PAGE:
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Number Of Terms In A G.p

  1. Apr 6, 2012 #1
    1. The problem statement, all variables and given/known data
    How many terms
    has the G.p whose
    2nd term is 1/2
    and common ratio
    and the last term
    1/4 and 1/128
    respectiveley?

    From the question, it can be deduced that the common ratio, r =1/4 and the last term = 1/128

    2. Relevant equations
    The Nt term of a G.p =
    arn-1

    3. The attempt at a solution
    Given that r, the
    common ratio=1/4.
    T2, the second
    term is =1/2.
    Using the formula
    arn-1
    where a = first
    term and r is =
    common ratio.
    Thus:T2=a(1/4)2-1
    =1/2
    a(1/4) = 1/2
    a/4 = 1/2
    2a = 4
    a = 4/2
    a = 2
    Recall that Tn of
    G.p = arn-1
    To find the Nt
    term, we need to put a, r and the last term in equation
    arn-1 = 1/128
    2(1/4)n-1 =1/128
    I multiplied through
    by 1/2
    2 * 1/2(1/4)n-1 =
    1/128 * 1/2
    (1/4)n-1 = 1/256
    I don't know how
    to deal with the
    power n-1 in other
    to procceed
    further and arive
    at the answer.
     
    Last edited: Apr 6, 2012
  2. jcsd
  3. Apr 6, 2012 #2

    HallsofIvy

    User Avatar
    Staff Emeritus
    Science Advisor

    Why not just "do the arithmetic"? What is 22? What is 23? What is 24? ...

    This works because this problem happens to be "set up" so that it is easy- 256 happens to be an integer power of 4. More generally to solve an= b for n, you would have to use logarithms. Taking the logarithm of both sides, log(an)= n log(a)= log(b) so n= log(b)/log(a).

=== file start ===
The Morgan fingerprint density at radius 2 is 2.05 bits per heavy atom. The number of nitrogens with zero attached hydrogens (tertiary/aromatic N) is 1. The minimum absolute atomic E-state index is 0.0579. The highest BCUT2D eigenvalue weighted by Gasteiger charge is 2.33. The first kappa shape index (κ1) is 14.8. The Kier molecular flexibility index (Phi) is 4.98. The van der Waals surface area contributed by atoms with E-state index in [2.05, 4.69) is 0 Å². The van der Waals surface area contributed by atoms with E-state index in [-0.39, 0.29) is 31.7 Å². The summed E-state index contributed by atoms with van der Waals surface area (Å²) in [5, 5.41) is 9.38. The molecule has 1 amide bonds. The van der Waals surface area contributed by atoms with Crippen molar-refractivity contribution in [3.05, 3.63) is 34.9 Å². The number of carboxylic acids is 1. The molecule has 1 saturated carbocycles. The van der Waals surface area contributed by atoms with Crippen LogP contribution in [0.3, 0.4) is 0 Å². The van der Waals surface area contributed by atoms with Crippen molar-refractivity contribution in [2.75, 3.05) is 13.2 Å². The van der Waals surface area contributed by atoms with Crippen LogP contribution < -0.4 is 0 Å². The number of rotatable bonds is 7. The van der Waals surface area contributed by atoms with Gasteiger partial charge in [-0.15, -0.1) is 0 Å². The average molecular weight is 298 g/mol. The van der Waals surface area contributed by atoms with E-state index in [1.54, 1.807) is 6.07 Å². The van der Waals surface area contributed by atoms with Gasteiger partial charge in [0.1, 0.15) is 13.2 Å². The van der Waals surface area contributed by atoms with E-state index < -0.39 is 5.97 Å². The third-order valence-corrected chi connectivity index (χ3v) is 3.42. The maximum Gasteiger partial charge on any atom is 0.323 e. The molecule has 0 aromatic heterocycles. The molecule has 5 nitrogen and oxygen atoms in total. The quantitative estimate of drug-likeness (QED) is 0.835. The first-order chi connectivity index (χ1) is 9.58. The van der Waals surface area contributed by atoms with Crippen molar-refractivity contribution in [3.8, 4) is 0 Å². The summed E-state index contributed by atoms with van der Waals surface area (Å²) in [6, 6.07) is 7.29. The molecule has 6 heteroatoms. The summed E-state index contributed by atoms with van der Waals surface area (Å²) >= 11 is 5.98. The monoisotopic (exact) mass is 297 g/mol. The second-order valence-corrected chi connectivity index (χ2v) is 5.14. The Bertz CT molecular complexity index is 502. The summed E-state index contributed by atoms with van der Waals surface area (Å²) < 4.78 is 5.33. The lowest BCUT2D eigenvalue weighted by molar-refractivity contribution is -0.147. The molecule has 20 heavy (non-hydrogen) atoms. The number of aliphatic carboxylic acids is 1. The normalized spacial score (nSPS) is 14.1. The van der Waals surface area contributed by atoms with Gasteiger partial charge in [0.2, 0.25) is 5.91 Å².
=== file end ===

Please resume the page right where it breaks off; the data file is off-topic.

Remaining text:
You can use logarithm to whatever base is convenient.
     
  4. Apr 6, 2012 #3
    Logarithm! Hm! I have never seen where logarithm is aplied in problem relating to G.p such at this; atleast not in my level. Anyway, am not afraid to learn new things; maybe you should start while I watch and learn. No abuse intended, am just expressing my mind.
     
  5. Apr 6, 2012 #4
    2, 1/2, 1/8, 1/32, 1/128 (5 terms)
     
  6. Apr 6, 2012 #5
    Thank you but I must add this:
    the answer is not the problem but how or what procedure did you employ to arrive at that answer; that is my main problem.
     
  7. Apr 6, 2012 #6
    If the second term is 1/2, and the common ratio is 1/4, then the first term must have been (1/2)/(1/4)=2. Once you know this, you just write out the terms in order, and count the number of terms required to reach 1/128.

    Chet
     
  8. Apr 7, 2012 #7
    As I stated earliar, the answer is not the problem but what is the problem is how to do and get that answer. If you watch my working from the begining, you will see that the way I got the value for my first term, a, is quite different from the way you got yours. From your working you have only gotting the value for the first term. If this your working is reliable, can you use it to get the value for the third term, fourth term and finally the fifth term.
     
  9. Apr 7, 2012 #8
    Well, no, that would just be enumerating the series. Using the formula, you can directly infer the starting term and then the position of the given term. Working through the series is all very well in this case, and a great check on your working, but the general idea of getting a particular term in the series without doing that is more useful.

    Which is what you said anyway, Chikis, and asked for help on diong that with 2.(1/4)n-1 = 1/128